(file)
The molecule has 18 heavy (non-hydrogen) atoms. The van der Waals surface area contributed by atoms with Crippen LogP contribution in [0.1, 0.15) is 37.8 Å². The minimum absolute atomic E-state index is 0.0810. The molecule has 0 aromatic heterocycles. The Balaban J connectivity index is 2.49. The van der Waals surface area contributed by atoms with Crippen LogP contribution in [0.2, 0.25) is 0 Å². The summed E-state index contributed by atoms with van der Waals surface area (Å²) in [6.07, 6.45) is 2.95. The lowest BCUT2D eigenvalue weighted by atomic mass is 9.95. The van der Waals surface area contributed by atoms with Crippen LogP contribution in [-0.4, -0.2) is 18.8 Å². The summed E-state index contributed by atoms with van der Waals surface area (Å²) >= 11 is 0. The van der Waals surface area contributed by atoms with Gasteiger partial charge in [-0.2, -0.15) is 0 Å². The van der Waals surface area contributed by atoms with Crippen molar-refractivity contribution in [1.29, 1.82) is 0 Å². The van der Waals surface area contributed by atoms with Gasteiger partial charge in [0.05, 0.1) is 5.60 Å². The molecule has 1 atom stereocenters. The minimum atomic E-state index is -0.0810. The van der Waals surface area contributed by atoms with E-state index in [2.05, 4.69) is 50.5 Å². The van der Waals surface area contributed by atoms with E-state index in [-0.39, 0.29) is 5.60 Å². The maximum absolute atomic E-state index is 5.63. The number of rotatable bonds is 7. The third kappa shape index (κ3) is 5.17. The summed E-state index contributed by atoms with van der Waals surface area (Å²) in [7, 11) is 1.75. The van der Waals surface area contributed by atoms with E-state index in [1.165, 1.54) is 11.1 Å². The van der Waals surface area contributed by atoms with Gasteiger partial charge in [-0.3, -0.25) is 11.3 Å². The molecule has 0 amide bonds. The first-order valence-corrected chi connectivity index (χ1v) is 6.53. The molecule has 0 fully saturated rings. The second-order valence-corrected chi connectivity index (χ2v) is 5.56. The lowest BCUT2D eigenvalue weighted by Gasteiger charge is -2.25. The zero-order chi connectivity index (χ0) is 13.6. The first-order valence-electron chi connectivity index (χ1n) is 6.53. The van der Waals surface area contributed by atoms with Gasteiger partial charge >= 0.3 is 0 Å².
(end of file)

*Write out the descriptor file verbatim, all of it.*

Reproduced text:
The molecule has 18 heavy (non-hydrogen) atoms. The van der Waals surface area contributed by atoms with Crippen LogP contribution in [0.1, 0.15) is 37.8 Å². The minimum absolute atomic E-state index is 0.0810. The molecule has 0 aromatic heterocycles. The Balaban J connectivity index is 2.49. The van der Waals surface area contributed by atoms with Crippen LogP contribution in [0.2, 0.25) is 0 Å². The summed E-state index contributed by atoms with van der Waals surface area (Å²) in [6.07, 6.45) is 2.95. The lowest BCUT2D eigenvalue weighted by atomic mass is 9.95. The van der Waals surface area contributed by atoms with Crippen LogP contribution in [-0.4, -0.2) is 18.8 Å². The summed E-state index contributed by atoms with van der Waals surface area (Å²) >= 11 is 0. The van der Waals surface area contributed by atoms with Gasteiger partial charge in [-0.2, -0.15) is 0 Å². The van der Waals surface area contributed by atoms with Crippen molar-refractivity contribution in [1.29, 1.82) is 0 Å². The van der Waals surface area contributed by atoms with Gasteiger partial charge in [0.05, 0.1) is 5.60 Å². The molecule has 1 atom stereocenters. The minimum atomic E-state index is -0.0810. The van der Waals surface area contributed by atoms with E-state index in [2.05, 4.69) is 50.5 Å². The van der Waals surface area contributed by atoms with E-state index in [-0.39, 0.29) is 5.60 Å². The maximum absolute atomic E-state index is 5.63. The number of rotatable bonds is 7. The third kappa shape index (κ3) is 5.17. The summed E-state index contributed by atoms with van der Waals surface area (Å²) in [7, 11) is 1.75. The van der Waals surface area contributed by atoms with E-state index in [1.165, 1.54) is 11.1 Å². The van der Waals surface area contributed by atoms with Gasteiger partial charge in [-0.3, -0.25) is 11.3 Å². The molecule has 0 amide bonds. The first-order valence-corrected chi connectivity index (χ1v) is 6.53. The molecule has 0 fully saturated rings. The second-order valence-corrected chi connectivity index (χ2v) is 5.56. The lowest BCUT2D eigenvalue weighted by Gasteiger charge is -2.25. The zero-order chi connectivity index (χ0) is 13.6. The first-order valence-electron chi connectivity index (χ1n) is 6.53. The van der Waals surface area contributed by atoms with Gasteiger partial charge >= 0.3 is 0 Å².